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Sake Sommelier

Jizake Raised by the Local Climate

Toshimori Sake Brewery Co., Ltd.

Hiromitsu Toshimori, managin director of Toshimori Sake Brewery holds Omachi-mai rice
in the rice field, which illustrates how tall the rice grows.

Jizake means “locally brewed sake” and the term is often employed to highlight how much the sake is attached to the area’s indigenous features. Toshimori Sake Brewery, which has brewed sake in the Karube area of Okayama Prefecture for over 140 years, strongly believes that ”what makes something real jizake is local rice, local water, and local climate.” They aim to produce sake that makes you appreciate the feeling of “the more you drink, the more you taste.” To carry out this belief, they pay special attention to their ingredients, especially rice. They successfully revived a variety, Omachi-mai rice, that was once about to disappear into obsolescence.

The story behind the revival of Omachi-mai rice dates back to 1965. The hometown of the brewery was traditionally known for high quality Omachi-mai rice called Karube Omachi. However, due to the growing mechanization of agriculture and the pursuit of productivity, Karube Omachi was neglected because it requires the solid foundation of soil and organic farming, which was against the trend at that time. Tadayoshi Toshimori, current president of the brewery, started convincing farmers and farmers’ cooperatives and lobbying the municipal office to continue the laborious production of this high quality rice, optimal for sake. He even took the risk of guaranteeing farmers certain income for cultivating Omachi-mai rice. His passion and grassroots effort gradually moved people and in 1982 the Quality Rice Promotion Council was launched in cooperation with private entities and governmental offices. Finally they succeeded in cultivating the varieties Karube Omachi and Akaiwa Omachi, named after their local town.

Toshimori Sake Brewery’s sake maximizes Omachi-mai rice and some of the selections are available in the U.S. under the brand name SAKEHITOSUJI, which is translated as “devoted to sake.” The sake made from Omachi-mai rice has a tendency to be multi-layered. It is the exact flavor that they aim for: “the more you drink, the more you taste.” For plum wine lovers, they also produce junmai-sake based plum wine, SAKEHITOSUJI Junbaishu. You can enjoy both the depth of SAKEHITOSUJI and its natural plum flavor.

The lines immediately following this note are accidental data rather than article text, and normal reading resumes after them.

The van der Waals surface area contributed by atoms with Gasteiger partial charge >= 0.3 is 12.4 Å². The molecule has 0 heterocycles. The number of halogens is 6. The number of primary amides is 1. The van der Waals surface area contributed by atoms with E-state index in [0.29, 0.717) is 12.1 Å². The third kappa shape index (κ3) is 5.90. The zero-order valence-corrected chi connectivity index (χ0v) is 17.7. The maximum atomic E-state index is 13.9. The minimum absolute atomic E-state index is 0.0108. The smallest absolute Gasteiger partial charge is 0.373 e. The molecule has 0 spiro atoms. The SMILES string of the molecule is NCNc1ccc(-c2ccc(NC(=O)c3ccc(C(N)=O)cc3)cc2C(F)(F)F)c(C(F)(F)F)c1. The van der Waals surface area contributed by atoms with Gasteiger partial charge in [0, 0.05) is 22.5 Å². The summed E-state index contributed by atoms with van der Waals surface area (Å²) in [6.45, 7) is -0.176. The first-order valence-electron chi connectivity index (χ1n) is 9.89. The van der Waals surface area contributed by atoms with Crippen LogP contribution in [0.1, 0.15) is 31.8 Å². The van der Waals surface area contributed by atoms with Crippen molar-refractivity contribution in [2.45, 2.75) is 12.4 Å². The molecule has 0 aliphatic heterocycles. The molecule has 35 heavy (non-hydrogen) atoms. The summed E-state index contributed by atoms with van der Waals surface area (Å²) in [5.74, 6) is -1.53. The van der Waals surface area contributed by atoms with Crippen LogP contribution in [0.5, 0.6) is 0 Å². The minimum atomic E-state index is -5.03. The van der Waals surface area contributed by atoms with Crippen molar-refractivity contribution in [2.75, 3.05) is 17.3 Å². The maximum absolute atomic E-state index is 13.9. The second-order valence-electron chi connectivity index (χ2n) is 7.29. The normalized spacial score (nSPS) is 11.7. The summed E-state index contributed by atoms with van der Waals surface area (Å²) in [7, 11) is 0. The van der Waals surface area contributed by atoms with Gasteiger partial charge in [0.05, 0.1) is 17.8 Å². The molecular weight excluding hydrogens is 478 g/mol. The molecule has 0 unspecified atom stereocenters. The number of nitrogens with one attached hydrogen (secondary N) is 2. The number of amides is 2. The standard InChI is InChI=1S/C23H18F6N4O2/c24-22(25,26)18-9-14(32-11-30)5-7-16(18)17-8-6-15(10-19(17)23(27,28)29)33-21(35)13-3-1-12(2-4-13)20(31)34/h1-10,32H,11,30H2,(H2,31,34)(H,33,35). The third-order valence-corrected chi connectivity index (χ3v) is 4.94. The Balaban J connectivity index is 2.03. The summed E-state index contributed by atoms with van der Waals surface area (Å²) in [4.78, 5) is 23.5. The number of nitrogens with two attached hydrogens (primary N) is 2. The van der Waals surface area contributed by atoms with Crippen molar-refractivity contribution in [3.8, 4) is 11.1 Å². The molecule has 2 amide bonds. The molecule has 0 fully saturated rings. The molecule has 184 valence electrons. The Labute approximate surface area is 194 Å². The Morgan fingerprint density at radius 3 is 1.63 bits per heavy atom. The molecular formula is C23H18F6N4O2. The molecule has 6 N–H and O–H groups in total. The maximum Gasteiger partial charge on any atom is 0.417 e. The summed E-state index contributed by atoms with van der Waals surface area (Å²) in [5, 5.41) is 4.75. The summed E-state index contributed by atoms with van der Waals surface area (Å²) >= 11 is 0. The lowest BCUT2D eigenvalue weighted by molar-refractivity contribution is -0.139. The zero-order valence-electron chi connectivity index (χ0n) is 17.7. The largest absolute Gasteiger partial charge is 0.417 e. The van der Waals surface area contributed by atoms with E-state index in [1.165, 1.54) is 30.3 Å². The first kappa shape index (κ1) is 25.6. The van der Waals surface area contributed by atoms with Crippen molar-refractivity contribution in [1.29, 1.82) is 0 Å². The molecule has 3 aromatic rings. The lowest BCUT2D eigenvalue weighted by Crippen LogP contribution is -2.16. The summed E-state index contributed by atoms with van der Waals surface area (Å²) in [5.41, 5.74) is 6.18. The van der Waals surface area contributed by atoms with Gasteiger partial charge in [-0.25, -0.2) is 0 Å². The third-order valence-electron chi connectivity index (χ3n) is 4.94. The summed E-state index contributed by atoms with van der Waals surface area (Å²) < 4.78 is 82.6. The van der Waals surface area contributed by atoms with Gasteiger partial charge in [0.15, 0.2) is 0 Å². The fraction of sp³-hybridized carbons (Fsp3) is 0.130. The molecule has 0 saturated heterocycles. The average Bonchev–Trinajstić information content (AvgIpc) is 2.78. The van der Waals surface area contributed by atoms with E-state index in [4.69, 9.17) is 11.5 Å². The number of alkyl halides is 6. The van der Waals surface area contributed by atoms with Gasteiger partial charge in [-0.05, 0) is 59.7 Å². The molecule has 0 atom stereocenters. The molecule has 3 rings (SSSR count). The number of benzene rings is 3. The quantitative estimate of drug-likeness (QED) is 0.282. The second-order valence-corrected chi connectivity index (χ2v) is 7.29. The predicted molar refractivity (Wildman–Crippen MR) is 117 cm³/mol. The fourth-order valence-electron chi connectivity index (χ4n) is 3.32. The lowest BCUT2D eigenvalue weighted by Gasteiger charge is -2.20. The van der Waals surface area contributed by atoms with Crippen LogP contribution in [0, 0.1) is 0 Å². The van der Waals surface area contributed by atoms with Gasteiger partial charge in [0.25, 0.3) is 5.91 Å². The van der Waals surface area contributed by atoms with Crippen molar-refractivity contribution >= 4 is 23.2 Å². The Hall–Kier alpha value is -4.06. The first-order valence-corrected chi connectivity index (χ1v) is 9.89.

Toshimori Sake
Brewery Co., Ltd.
762-1 Nishi-Karube, Akaiwa-shi, Okayama
701-2215 JAPAN
TEL: +81-86-957-3117
www.sakehitosuji.co.jp

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Three things you should know about Toshimori Sake Brewery

1. Omachi-mai rice produced in Karube
Omachi-mai rice is one of the most optimal rice varieties for brewing sake, and it is one of the seed stocks of Yamadanishiki rice, currently the most popular and best sake rice. Omachi-mai rice was once in danger of disappearing, but it was revived by the efforts of the people in Karube under the leadership of Tadayoshi Toshimori, president of Toshimori Sake Brewery.

2.SAKEHITOSUJI Junmai Daiginjo Akaiwa Omachi
Thanks to its key ingredient, Omachi-mai rice, this junmai daiginjo features a rich and full-bodied flavor. Since it has a great impact, it complements meat dishes and fatty fish like tuna. It is the perfect sake to accompany a meal, and it’s recommended to be drunk slightly cooler than room temperature.

3.Brewing sake in Bizen-yaki Jar
Toshimori Sake Brewery’s home prefecture, Okayama, is known for Bizen-yaki pottery. They have used huge Bizen-yaki Jars for brewing for over 20 years. “Using a jar for sake-brewing is the most conventional way. By employing this method, we add more depth to our sake,” says Mr. Hiromitsu Toshimori, managing director. Also, since Bizen-yaki is unglazed, the jar allows unrefined sake to breathe during the brewing process.